Tag Archives: Joel Salatin

Farmers Are Obsolete – Joel Salatin

I don’t always agree with Joel Salatin, but he seldom fails to inspire critical thinking.

Reblogged from The Lunatic Farmer  Joel Salatin

FARMERS ARE OBSOLETE

            A major article published in The Guardian last week by George Monbiot, producer of the film Apocalypse Cow, reports that very soon we won’t need farmers any more.  I know, the tendency for us reasonable people is to just laugh this off and dismiss it as idiocy, but believe me, this is the serious narrative driving food policy around the planet right now.

             The article is about a Helsinki, Finlind company named Solar Foods that uses modified bacteria and supercharged hydrogen from water to brew proteins in giant vats.  Supposedly the energy comes from water an sun.   The plant-based fake meat movement, of course, uses either soybeans or field peas as a protein base.

             In this Finnish process, the feedstock is simply water and manipulated microbes.  According to Monbiot, the yellow froth created by this process can be arranged into meat, milk, eggs, fish–virtually anything.  Leftover carbohydrates can of course be made into crackers and pasta.  With complete faith and obvious enthusiasm, he claims that “all farming except fruit and veg production is likely to be replaced by ferming:  brewing microbes through precision fermentation.”

             A huge sector of the planet now believes we are all going to die by 2040.  I’m more than 60 years old and I’ve been hearing this all my life.  Paul Ehrlich said we’d be out of oil by the early 1980s and he was quoted like a god in the 1970s.  I well remember watching documentaries in grade school that said by the 1990s we’d be in an ice age due to atmospheric carbon dioxide buildup.  Or we’d be bombed by the Russians first, or we’d all be crispy critters in a nuclear holocaust.

             May I go on record today as saying we will have farmers in 2040?  Monbiot, quoting a group called RethinkX predicts that by 1935 we’ll see a 90 percent collapse in the beef industry and the dairy industry will be all but nonexistent.  And I suppose we’re all going to eat the same thing planet-wide:  fermented proteins.

             Oh, and get this, because of the efficiency of these vats, all this microbial slurry will be produced in the desert since that’s where the best solar energy is, and it’ll be so cheap we’ll all eat “handsomely” (his word).  No hunger.  Everybody eating only what’s good for them, on pennies a day.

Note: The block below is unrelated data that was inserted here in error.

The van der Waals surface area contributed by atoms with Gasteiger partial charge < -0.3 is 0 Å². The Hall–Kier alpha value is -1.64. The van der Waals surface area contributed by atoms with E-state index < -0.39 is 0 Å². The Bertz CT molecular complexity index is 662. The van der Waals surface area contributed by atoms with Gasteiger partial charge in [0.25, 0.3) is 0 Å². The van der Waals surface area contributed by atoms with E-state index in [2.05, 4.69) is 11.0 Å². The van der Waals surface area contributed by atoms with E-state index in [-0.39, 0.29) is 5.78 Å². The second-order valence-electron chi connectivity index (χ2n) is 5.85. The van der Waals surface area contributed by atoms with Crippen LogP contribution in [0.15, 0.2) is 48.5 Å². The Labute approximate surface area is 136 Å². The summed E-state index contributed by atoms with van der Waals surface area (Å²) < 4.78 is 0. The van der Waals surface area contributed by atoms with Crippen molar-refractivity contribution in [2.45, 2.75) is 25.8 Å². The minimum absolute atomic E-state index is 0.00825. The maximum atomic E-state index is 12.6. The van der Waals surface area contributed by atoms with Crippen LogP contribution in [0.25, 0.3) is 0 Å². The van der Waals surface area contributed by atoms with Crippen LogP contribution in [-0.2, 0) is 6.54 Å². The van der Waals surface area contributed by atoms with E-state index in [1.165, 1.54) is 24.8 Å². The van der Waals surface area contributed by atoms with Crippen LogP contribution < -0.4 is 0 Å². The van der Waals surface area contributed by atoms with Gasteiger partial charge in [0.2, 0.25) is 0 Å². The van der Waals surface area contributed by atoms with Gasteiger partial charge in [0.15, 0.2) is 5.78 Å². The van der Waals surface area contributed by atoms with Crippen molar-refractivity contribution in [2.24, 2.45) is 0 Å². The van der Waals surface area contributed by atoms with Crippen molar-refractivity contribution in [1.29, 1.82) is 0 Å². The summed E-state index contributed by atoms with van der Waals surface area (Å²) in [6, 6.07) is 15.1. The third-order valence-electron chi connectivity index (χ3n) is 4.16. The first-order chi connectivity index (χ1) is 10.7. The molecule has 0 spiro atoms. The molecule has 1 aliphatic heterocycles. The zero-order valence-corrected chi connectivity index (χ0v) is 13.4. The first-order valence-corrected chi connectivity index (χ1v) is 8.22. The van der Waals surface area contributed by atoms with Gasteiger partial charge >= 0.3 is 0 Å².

And the snow only falls in the fields and not on the roads; the leaves fall into neat little piles, and it only rains at night.  Camelot here we come.  And all of us on the planet will be grateful to dine out of a microbial slurry that surely will be democratically arranged socially so big companies and governments will not be able to control the new food supply.

             Monbiot’s anger at current orthodox farm policy, animal treatment, ecological destruction, nutrient deficiency and all the other dysfunctions of the food and farming system are real and correct.  I say “amen.”  But the answer is not hydrogen-infused microbes in slurry vats; the answer is correct food and farming.  We know how to do it.

             Just imagine if Monbiot’s exultant vision of this vat-froth future came into reality.  Every single food morsel would be identical.  No terroir.  No breed differences.  No cultural heterosis.

  That anybody thinks we can distill soil intricacies, plant and animal intricacies, the human micro-biome intricacies into a single manufactured microbial hydrogen-infused froth is simply living in la-la land.  This whole message would be laughable if it weren’t so serious.  I can tell you that some scientists and politicians actually believe this kind of stuff and make policies accordingly, like taxing beef as if it is a hazardous substance.  Whenever I read this kind of stuff, I sit back, take a deep breath, and remember that 500 years ago the planet produced far more food than it does today–with no waste.  People didn’t eat it all, but the pounds of animals on the planet was far higher 500 years ago than it is today.

             Do you think we’re all going to be dead by 2040 unless we eat microbial froth and eliminate livestock?

Trees and Timber Management

The benefits of managing trees and timbers far outweigh the tree-hugger (an environmental campaigner used in reference to the practice of embracing a tree in an attempt to prevent it from being felled) concept of saving all or specific trees.  Biblically, we are instructed to tend and keep the garden – not let it run rampant into total chaos.  Work is not a four-letter word in the negative sense and it behooves us all to manage for effectiveness, efficiency, helpfulness, integrity, and beauty.